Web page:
Food shortage is a real problem in Nigeria and across Africa.

While farmers continue to toil all year round on their farms, changes in climate and dwindling soil quality has made food scarcity a reality.

To put the challenge into perspective, 1 in 9 people on earth is undernourished according to the United Nations World Food Programme.

By 2050, when the world’s population will balloon, and there will be up to 278 million people in Nigeria, 70% more food will be needed to keep the population hungry-free.

But besides the need for food, agriculture is a money-spinner.

It contributes up to 30% of global GDP and global agriculture revenue is estimated at about $4.8 trillion.

But farmers in Nigeria and across sub-Saharan Africa continue to struggle with their output, with many depending on luck.

This challenge now appears to have a solution – Precision Farming.

Precision Farming or Precision Agriculture is a farming management concept of using technology and data to increase output while saving resources.

It was one of the main focuses of the maiden edition of Techfest which held in Lagos.

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Speaking on the farming concept, Ope Olaniran, who is the Business Group Director of Cloud and Enterprise at Microsoft said,

“Precision farming helps farmers take information around soil analysis, soil temperature, geomapping data and build an algorithm on top of that, for the farmer to be able to predict the optimal day to put a seed in the soil to get the optimal yield.”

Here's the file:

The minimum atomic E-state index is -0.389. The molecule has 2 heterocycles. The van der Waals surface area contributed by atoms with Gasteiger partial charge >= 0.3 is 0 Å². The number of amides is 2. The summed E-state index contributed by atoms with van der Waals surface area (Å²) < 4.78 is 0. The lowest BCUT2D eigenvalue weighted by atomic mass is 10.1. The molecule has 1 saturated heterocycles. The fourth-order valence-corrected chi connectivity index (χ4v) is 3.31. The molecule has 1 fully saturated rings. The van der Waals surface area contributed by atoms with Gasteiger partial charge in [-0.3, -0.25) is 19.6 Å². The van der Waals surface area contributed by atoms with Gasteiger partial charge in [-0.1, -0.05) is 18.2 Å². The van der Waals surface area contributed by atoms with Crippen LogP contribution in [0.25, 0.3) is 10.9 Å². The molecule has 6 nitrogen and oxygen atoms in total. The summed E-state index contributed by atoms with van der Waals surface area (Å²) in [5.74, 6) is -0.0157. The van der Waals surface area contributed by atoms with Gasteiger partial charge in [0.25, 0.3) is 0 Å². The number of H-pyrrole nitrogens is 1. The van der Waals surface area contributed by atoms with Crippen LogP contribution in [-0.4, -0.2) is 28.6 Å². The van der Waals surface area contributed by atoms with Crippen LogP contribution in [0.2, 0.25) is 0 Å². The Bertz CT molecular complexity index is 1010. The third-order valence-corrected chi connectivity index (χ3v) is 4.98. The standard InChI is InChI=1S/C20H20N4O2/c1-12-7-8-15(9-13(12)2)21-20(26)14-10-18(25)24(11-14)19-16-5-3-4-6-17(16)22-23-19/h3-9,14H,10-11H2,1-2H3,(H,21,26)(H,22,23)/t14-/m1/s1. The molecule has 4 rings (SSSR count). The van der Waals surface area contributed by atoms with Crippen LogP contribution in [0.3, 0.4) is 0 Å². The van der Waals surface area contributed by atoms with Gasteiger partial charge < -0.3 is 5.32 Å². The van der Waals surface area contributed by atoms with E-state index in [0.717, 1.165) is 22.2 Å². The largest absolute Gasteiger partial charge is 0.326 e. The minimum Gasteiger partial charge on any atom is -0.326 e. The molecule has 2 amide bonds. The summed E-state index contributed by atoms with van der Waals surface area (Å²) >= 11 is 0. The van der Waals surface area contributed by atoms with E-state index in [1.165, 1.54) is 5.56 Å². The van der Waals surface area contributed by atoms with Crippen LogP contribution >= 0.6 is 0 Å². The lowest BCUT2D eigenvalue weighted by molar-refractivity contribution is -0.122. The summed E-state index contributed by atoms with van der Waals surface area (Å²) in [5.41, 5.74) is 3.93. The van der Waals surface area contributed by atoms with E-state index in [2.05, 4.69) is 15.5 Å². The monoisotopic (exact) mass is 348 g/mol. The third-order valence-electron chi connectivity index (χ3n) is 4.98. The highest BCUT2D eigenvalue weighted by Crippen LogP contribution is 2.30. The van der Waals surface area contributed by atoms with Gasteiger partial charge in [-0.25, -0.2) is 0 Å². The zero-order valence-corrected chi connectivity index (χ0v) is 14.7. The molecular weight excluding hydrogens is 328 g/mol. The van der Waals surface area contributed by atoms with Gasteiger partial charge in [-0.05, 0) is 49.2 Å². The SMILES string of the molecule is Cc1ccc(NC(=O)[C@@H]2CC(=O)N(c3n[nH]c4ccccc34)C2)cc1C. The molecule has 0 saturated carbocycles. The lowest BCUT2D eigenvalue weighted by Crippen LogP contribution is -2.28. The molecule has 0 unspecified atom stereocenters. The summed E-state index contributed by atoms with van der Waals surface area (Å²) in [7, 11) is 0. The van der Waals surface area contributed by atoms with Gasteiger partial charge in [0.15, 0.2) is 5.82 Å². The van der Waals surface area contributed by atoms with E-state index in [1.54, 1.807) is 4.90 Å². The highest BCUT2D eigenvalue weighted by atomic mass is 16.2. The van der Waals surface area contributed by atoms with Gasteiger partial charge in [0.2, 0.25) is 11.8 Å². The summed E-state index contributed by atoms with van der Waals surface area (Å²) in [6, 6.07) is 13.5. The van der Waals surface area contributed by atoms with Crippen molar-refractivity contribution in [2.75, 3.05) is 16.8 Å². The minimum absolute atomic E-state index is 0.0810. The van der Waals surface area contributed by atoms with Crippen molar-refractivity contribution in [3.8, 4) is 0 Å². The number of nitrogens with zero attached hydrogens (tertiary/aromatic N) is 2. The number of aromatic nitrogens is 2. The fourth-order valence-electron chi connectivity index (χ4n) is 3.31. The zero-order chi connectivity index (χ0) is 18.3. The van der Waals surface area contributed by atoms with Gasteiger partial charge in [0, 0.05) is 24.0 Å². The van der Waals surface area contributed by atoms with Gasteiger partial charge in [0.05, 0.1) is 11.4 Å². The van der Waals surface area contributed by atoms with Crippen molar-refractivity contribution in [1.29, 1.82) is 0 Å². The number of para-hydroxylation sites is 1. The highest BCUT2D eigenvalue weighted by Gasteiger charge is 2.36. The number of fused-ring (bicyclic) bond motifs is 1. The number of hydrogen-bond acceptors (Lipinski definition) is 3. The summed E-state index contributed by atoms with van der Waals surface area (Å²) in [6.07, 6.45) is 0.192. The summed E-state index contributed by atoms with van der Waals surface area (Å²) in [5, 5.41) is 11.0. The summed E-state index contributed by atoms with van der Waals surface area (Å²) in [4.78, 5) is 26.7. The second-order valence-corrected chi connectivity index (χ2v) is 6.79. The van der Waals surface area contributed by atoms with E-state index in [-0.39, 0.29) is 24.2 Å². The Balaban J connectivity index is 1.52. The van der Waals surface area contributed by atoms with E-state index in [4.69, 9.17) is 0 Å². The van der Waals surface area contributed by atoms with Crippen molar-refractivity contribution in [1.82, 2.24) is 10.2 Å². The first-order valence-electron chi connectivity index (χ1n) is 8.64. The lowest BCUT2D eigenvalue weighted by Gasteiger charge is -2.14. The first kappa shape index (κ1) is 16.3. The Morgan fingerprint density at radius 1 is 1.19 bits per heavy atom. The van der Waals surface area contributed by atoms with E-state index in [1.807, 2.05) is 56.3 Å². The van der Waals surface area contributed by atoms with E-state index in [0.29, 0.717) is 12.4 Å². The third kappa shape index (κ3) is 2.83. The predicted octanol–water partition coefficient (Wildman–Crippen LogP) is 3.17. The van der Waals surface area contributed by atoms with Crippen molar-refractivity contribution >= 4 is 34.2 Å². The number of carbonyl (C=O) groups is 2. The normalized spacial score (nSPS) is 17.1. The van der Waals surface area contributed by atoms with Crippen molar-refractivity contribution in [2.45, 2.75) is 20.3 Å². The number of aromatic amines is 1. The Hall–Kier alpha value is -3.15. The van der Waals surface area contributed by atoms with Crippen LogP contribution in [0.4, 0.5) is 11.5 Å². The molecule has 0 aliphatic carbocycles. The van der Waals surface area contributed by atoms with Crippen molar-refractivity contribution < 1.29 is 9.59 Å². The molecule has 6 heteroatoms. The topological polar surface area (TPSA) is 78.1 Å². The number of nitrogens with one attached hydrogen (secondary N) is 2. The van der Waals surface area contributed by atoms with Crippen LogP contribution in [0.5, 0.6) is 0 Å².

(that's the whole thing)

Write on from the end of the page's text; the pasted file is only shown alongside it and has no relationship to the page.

“It sounds a bit far-fetched but the whole point is utilising data that is publicly available, understanding the dynamics in the field to help increase farm yields,” he added.

Apparently, Microsoft, according to Olaniran, has piloted this in India with about 5,000 farmers across 5 different crops.

The strategy was successful. It came out with 30% increase in yield.

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Basically, the concept uses geomapping, which helps the farmer to produce maps including soil type, nutrients levels etc in layers and assign that information to a particular field location.

Sensors mounted on moving machines and remote sensing are also used to collect data from a distance to evaluate soil and crop health (moisture, nutrients, compaction, crop diseases, etc).

According to Olaniran, satellite imagery is also deployed and used to predict if there is a likelihood for a particular pest to break in a particular area.

As a farmer, it is important to understand how application of this type of technology will affect your business.

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